Police forcibly deported fewer people in January this year than last

The police at work.The police at work.Photo: Gorm Kallestad / NTB scanpix

The Police Immigration Service (PU) deportation department cleared 429 people in January 2017.

That is 180 fewer people than in January last year.On average, 14 people were sent out of Norway on an involuntary basis every day in January, which led to a total of 429 people. In January last year, 609 people were deported.

It represents a decrease of 29% from January last year, to January this year.

The police explained the decreasing numbers were due to many asylum seekers having come to Norway in autumn 2015.

‘In January 2016, we therefore conducted several ‘Dublin rebounds’, of which number, three quarters of the asylum seekers were returned to Germany, Italy and Greece’, said PU.

Of the 159 foreigners convicted of crime who were deported in January this year, one in five were Romanian citizens , 11% were Polish, and 9% were Lithuanian.

Most (54 persons) were deported to Sweden, followed by Italy (42), and Afghanistan (34), Romania (33) and Poland (33).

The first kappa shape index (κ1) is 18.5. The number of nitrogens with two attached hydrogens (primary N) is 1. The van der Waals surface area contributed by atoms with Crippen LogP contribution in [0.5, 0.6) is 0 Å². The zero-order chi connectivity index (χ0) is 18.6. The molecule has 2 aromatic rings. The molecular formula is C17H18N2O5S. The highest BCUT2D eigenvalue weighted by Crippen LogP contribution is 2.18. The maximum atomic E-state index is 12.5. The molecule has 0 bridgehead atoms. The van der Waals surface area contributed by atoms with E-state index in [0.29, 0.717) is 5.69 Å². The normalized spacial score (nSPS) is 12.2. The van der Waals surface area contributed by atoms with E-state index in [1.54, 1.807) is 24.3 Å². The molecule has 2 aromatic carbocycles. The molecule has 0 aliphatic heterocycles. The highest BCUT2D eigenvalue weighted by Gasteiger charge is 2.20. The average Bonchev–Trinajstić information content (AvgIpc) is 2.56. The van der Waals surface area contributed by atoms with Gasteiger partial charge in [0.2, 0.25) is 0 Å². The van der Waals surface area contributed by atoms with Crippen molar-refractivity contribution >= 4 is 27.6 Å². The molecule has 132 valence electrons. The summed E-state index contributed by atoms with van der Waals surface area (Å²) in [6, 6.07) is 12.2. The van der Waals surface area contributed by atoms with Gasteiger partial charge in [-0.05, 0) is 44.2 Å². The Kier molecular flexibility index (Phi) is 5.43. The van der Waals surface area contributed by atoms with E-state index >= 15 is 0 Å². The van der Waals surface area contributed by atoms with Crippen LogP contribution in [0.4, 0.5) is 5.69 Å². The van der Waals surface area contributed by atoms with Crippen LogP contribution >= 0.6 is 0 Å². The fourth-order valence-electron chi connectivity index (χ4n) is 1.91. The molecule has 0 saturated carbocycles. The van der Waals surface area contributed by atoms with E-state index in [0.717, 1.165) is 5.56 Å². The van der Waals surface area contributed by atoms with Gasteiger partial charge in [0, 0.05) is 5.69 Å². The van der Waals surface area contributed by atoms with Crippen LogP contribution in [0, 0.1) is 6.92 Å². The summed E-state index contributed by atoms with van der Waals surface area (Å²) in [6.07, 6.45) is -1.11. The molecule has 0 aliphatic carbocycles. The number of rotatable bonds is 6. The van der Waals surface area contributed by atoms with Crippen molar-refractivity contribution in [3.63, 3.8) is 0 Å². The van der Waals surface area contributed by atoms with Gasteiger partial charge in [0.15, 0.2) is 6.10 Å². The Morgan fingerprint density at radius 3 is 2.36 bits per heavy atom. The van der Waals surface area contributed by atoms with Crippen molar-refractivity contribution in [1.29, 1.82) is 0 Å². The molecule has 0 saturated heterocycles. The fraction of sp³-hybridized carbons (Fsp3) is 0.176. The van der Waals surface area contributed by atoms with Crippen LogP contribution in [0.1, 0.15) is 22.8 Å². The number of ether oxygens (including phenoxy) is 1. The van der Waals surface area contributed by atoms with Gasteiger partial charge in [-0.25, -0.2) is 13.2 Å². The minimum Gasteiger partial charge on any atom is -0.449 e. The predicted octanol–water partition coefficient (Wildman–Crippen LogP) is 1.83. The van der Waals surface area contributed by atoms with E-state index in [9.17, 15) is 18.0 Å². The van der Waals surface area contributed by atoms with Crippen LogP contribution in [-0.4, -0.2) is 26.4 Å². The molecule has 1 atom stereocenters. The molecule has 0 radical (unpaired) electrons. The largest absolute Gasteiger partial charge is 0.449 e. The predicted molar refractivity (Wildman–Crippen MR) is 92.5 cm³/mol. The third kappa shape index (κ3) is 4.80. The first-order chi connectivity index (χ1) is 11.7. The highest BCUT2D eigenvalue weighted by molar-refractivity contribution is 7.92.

Altogether, 17 of those deported were minors, but 14 of those people were deported together with their family.

The other three deported minors were sent to another European country, following the Dublin Agreement, which states that the application for asylum should be treated by the country the asylum seeker first arrives at.

Overall last year, 8078 people were deported from Norway. 2268 of these were sanctioned. It is the Police Immigration Service that has responsibility for the deportation of persons who don’t have legal residence in Norway.

The Directorate of Immigration (UDI) is responsible for assisted returns, formerly called voluntary returns, which are not included in these figures.

 

Source: NTB scanpix / Norway Today

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